'Scandal' of released sex offenders
AN EARLY release scheme for violent criminals and sex attackers was last night branded a risk to the public after it emerged one in six freed offenders had to be sent back to jail last year.
Scotland on Sunday can reveal that of the estimated 60 prisoners granted early release under extended sentences last year, 15 breached the terms of their licence, 10 of them seriously enough to be returned to prison.
The revelation follows the shocking case of James Campbell who tried to rape a two-year-old girl while out on licence for the attempted rape of a 91-year-old woman. He had been given an extended sentence which allows offenders out under strict conditions.
Last night critics called for the halt of such schemes for sex offenders and the reintroduction of tougher prison sentences.
Extended sentences were introduced in 1998 and allow the judge to set a period in conventional jail followed by a term spent under strict supervision in the community.
Ministers agreed the move in an attempt to ensure dangerous offenders were closely monitored for a set time after their release. Normally, prisoners sentenced to fewer than four years are automatically freed at the midway point of their sentence and those serving four years or more can be eligible for parole halfway through. In neither case is supervision guaranteed.
Under the extended sentence scheme social workers and police monitor the offender.
A total of 58 violent and sex offenders, all of them men, were being supervised in the community under extended sentences by local authorities last year. Figures from the Parole Board of Scotland show that 15 were referred to them for examination because their behaviour outside prison was "giving cause for concern".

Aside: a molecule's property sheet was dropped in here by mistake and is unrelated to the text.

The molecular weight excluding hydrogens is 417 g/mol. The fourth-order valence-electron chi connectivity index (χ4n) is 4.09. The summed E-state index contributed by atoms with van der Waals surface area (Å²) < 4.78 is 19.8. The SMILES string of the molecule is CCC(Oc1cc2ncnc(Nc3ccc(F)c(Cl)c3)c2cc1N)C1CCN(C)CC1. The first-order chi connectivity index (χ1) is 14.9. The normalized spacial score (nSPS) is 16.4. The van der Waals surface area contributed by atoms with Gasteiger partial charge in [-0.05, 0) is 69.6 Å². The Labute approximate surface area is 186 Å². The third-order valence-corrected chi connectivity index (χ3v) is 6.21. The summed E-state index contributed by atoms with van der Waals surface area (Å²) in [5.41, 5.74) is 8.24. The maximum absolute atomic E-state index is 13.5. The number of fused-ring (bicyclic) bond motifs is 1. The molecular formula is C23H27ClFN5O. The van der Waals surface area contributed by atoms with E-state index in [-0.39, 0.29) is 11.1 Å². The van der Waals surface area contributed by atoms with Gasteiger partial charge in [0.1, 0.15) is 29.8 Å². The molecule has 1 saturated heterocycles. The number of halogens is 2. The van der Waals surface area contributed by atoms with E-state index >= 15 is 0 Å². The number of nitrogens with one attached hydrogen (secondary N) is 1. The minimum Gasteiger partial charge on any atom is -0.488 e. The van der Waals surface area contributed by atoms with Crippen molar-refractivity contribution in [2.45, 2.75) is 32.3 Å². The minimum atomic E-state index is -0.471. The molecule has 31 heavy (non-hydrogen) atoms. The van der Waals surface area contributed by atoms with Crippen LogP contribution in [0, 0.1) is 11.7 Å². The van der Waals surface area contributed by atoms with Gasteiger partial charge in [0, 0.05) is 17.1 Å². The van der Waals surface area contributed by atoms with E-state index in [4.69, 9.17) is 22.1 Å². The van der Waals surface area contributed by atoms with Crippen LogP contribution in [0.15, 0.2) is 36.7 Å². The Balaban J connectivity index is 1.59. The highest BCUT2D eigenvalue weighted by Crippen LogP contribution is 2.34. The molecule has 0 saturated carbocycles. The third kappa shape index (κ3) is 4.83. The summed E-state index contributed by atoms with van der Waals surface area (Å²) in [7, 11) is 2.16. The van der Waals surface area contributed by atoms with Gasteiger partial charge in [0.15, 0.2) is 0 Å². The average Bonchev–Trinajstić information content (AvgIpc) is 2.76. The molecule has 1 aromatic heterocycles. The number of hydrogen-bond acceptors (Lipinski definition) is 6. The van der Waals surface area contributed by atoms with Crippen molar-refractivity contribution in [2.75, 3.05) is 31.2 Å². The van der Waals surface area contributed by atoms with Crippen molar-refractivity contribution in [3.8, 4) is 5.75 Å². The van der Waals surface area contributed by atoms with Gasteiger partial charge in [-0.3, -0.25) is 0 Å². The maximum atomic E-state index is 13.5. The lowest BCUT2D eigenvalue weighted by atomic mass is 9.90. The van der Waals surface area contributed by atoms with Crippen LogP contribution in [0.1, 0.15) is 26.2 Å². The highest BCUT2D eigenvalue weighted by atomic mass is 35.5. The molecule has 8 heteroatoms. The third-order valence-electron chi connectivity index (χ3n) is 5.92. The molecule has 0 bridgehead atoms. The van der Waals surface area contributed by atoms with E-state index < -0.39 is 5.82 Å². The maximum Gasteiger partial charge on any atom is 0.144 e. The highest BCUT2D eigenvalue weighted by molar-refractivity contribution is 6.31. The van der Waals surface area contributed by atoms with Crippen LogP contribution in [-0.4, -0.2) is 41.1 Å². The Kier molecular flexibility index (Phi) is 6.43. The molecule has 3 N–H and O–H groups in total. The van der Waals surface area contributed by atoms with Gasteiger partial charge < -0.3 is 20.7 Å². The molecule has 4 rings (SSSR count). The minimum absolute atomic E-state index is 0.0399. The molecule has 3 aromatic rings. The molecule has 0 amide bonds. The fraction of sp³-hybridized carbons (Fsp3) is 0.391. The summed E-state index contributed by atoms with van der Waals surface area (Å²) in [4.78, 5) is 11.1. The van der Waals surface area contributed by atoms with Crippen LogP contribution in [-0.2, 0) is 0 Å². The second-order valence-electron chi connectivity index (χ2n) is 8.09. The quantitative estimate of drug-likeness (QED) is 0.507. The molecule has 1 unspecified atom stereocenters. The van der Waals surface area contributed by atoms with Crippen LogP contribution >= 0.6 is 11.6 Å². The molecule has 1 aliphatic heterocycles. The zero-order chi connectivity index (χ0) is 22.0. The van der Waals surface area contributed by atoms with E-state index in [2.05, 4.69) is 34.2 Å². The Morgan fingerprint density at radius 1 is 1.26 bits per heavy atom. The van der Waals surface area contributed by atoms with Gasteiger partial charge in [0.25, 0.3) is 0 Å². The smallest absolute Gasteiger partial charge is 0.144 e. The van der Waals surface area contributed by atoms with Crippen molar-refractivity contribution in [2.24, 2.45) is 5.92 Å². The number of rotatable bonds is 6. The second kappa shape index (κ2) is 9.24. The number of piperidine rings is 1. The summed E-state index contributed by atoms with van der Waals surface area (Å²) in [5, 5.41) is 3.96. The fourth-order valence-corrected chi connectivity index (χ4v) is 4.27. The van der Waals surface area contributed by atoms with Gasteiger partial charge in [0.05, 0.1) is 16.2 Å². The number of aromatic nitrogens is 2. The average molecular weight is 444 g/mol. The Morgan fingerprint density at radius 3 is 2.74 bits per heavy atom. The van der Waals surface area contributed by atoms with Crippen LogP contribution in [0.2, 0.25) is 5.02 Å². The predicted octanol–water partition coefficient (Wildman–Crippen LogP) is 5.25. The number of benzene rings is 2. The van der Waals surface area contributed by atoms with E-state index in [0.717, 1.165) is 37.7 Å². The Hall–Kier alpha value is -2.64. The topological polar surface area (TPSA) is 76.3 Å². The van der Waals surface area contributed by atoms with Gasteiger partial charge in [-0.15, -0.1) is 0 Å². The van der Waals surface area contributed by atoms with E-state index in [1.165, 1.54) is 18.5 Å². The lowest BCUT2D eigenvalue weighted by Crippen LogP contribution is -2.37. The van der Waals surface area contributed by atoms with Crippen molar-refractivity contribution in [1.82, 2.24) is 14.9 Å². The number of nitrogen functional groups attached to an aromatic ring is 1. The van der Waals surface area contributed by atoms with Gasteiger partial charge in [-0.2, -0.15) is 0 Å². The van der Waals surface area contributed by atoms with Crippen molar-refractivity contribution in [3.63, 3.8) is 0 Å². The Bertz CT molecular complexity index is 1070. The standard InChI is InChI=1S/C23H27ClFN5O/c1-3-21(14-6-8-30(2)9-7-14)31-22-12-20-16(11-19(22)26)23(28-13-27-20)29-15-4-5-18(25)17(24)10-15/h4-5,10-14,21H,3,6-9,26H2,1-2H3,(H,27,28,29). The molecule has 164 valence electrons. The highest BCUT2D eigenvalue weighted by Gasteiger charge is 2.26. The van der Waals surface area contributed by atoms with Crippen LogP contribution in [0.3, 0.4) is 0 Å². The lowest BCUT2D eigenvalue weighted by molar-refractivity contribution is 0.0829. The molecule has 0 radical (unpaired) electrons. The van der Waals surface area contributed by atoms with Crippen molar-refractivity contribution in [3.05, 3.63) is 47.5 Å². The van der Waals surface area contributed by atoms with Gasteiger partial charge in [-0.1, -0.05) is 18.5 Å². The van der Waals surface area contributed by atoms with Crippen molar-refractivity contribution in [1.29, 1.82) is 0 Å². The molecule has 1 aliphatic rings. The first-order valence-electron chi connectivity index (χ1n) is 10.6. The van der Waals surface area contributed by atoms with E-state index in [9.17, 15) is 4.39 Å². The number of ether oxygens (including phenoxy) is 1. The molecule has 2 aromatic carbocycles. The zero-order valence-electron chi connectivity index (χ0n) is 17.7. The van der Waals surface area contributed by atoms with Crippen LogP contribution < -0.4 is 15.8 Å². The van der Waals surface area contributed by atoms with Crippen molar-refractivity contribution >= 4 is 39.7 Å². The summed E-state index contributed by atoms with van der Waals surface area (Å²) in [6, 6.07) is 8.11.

As a result of these investigations, 10 of the 15 were sent back to prison to serve the rest of their sentences, only one of whom successfully appealed. Three remained in the community but received written warnings. In two of the cases no action was deemed necessary.
Last night senior justice insiders warned that the high "failure rate" of the scheme was making a mockery of the whole system and potentially putting members of the public at risk from serious offenders.
A parole board source also revealed that in some cases it was taking police up to two years to track down offenders and return them to prison, again calling in to doubt the safety of the system.
The source said: "These are guys who cocked a snook to supervision. They are reported because they have failed to comply with supervision or have committed further offences. But it is not easy to track them all down because they keep such a low profile. They can leave the country. The police have more than enough to do so you can find that it can take two years for them to be found."
The maximum length an offender can have their sentence extended to in the community is 10 years for sex offenders and five years for violent offenders.
Last year a teenager who shot a policeman on duty was sentenced to 10 years in prison and a five-year extended sentence. PC John Cunningham is unlikely to work again after he was shot by Paul Murray.
However, Murray’s sentence was later increased to life by an appeal court.